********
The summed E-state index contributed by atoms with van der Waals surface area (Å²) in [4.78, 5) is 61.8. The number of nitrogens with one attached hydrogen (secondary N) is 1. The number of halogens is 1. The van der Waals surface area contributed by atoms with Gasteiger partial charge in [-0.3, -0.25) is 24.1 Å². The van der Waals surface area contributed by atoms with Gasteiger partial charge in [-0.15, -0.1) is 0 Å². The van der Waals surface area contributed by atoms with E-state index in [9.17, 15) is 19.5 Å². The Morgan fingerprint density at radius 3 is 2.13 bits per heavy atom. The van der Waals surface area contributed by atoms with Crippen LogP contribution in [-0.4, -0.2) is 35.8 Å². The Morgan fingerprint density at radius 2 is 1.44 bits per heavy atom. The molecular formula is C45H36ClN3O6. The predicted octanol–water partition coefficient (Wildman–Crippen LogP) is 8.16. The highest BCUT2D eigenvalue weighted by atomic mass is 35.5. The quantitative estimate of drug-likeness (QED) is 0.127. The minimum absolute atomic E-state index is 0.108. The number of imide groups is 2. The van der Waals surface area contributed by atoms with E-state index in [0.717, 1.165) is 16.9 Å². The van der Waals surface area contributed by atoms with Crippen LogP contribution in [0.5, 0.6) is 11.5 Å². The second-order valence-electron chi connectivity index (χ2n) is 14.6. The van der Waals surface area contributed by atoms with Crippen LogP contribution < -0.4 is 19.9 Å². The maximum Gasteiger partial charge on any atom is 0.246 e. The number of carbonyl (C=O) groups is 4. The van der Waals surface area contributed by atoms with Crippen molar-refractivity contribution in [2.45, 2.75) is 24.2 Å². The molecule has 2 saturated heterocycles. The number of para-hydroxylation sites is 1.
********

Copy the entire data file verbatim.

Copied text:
The summed E-state index contributed by atoms with van der Waals surface area (Å²) in [4.78, 5) is 61.8. The number of nitrogens with one attached hydrogen (secondary N) is 1. The number of halogens is 1. The van der Waals surface area contributed by atoms with Gasteiger partial charge in [-0.3, -0.25) is 24.1 Å². The van der Waals surface area contributed by atoms with Gasteiger partial charge in [-0.15, -0.1) is 0 Å². The van der Waals surface area contributed by atoms with E-state index in [9.17, 15) is 19.5 Å². The Morgan fingerprint density at radius 3 is 2.13 bits per heavy atom. The van der Waals surface area contributed by atoms with Crippen LogP contribution in [-0.4, -0.2) is 35.8 Å². The Morgan fingerprint density at radius 2 is 1.44 bits per heavy atom. The molecular formula is C45H36ClN3O6. The predicted octanol–water partition coefficient (Wildman–Crippen LogP) is 8.16. The highest BCUT2D eigenvalue weighted by atomic mass is 35.5. The quantitative estimate of drug-likeness (QED) is 0.127. The minimum absolute atomic E-state index is 0.108. The number of imide groups is 2. The van der Waals surface area contributed by atoms with E-state index in [0.717, 1.165) is 16.9 Å². The van der Waals surface area contributed by atoms with Crippen LogP contribution in [0.5, 0.6) is 11.5 Å². The second-order valence-electron chi connectivity index (χ2n) is 14.6. The van der Waals surface area contributed by atoms with Crippen LogP contribution < -0.4 is 19.9 Å². The maximum Gasteiger partial charge on any atom is 0.246 e. The number of carbonyl (C=O) groups is 4. The van der Waals surface area contributed by atoms with Crippen molar-refractivity contribution in [2.45, 2.75) is 24.2 Å². The molecule has 2 saturated heterocycles. The number of para-hydroxylation sites is 1.